A voice from behind me rang, “Hey, party too much for you too?”
 I turned back to see who spoke; I was shocked to see her, nearly falling back as I realized. “Um, yeah,” I mumbled like an idiot, “too much party is never a good thing.”
 She came closer, my heart raced. She turned, and put her back against the wall with folded arms. “Yeah, I know what you mean. I've only been here two years and I still don't get this school. I smiled, “I've been here for three and I probably get as much as you do.” Our eyes met. It was a quick connection, sudden and accidental. Sometimes, accidents are on purpose.
 We continued to talk. I can't say how long we were out there but it was long enough for our roommates to question our location. We didn't go back to the party, no matter how much they begged us. We were content there. Music, classes, bad roommate experiences, were discussed effortlessly. Words and topics changed in a sequence of patterns; nothing was out of touch. The world had vanished when we heard each other talk; the other would listen. The night froze, time paused, and two strangers learned of the other. I had to tell her something.
 “Hey, so I have to tell you something. I don't know if you remember me or not, but, I was in your Lit 135 class over summer.”
 She turned and smiled, “Yeah, I remember. I always thought you were attractive.” She let a small laugh escape.
 “Oh, okay so you do...wait. What? You thought I was attractive?” My throat thickened.
 “Of course. You sat there in the corner and you seemed so mysterious, I loved it. Even now you carry yourself so seriously well. You don't want the world to know of your secrets,” she licked her lips, “I like that.”
 I stiffened. Motionless. How in the world did she even know who I was? I mean, I didn't talk much in that class but when I did I wanted to move the discussion along. I hope I didn't say anything pompous, damn, I said something pompous. I know it.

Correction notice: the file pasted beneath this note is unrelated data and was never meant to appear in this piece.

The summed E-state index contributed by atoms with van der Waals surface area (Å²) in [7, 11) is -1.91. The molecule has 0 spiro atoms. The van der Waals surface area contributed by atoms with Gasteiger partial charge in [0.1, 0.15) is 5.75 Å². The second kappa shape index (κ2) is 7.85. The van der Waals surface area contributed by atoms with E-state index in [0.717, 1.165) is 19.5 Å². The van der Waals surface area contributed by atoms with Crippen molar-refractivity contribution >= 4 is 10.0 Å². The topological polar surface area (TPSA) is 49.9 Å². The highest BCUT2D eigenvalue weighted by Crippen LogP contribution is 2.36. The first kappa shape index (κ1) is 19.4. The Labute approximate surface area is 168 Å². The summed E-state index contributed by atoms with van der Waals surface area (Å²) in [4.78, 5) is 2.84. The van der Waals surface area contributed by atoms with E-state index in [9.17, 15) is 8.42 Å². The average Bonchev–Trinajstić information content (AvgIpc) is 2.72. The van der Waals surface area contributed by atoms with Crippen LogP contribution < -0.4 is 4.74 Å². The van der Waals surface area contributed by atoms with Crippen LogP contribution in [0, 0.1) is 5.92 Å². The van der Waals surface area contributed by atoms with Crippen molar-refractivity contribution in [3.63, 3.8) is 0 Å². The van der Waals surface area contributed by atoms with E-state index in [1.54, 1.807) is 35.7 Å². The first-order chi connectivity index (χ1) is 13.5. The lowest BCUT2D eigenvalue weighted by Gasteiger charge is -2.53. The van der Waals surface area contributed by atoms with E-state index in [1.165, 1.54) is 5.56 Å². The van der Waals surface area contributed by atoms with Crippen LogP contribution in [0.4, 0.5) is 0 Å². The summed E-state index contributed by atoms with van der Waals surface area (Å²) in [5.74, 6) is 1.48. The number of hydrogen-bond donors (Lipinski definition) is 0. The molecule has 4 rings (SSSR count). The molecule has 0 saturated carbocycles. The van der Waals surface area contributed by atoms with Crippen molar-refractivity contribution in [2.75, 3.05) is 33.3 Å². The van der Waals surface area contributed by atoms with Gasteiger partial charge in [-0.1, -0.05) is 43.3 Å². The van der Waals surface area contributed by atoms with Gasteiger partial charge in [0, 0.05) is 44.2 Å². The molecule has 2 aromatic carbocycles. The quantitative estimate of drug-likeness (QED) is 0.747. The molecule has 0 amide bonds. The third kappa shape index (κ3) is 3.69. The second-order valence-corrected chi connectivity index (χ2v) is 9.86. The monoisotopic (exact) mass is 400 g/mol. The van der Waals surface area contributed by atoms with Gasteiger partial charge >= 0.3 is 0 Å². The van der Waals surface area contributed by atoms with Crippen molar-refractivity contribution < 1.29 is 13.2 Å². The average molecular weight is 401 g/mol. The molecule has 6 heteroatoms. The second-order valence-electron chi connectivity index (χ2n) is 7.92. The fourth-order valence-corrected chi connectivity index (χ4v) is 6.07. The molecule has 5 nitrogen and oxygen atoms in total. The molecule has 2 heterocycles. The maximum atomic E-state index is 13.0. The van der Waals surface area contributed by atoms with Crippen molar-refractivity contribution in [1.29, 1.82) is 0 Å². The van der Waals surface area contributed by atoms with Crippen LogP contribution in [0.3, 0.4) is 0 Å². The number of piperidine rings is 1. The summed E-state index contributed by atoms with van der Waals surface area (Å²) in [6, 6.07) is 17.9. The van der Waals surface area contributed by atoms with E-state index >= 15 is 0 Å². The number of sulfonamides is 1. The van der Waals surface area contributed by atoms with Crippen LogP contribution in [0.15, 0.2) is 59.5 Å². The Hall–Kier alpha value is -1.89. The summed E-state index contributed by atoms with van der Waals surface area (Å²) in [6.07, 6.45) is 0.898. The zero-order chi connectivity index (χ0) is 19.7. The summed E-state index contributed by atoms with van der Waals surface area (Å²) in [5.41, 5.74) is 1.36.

“I always you were adorable. Your style, attitude, smile,” it became harder to speak. I opened my mouth but no sound. My body recognized my attempt and forced adrenaline through my veins, “Would you like to walk back to the dorms with me?” She smiled wide, “I'd like that.”
 I hopped down from the wall and helped her down. Through the streets Bellevue came upon us. We looked at each other, then back at the darkness, then back.
 “It's not that bad,” I said, trying to relax her.
 “I feel safe with you.” She gently grabbed my hand.
 We walked into the darkness.
 From what I remember, it didn't seem to take that long; talking helped the process go much smoother. Darkness isn't so much a fear as it is a benefactor. Who wants to stay in the shadows? The absent of light brings out the worst in people; who you are in the dark reveals your darkest monster. She was my dark and my light. In the light we were happy. In the dark we were still happy. I used to welcome abyss, but now I see that I was just trying to hide in it. No eyes on me, no judgment, no false hope, nothing. Just pitch black. Having her in the dark with me shook every doubt out of my head; I became clear. I didn't need to hide in the dark anymore; I wasn't alone in Merced. I didn't have to travel alone into the unknown; I wasn't alone in the dark. She is the person that will make me feel safe in the dark and in the light.
  You see, mercy has a way of being harsh, but redeeming. I went all of this time having no close relationships, then one night the hardships erased. Merced lives up to it's name, and I thank it. For the light, for the dark, for the girl. Thank you, Merced.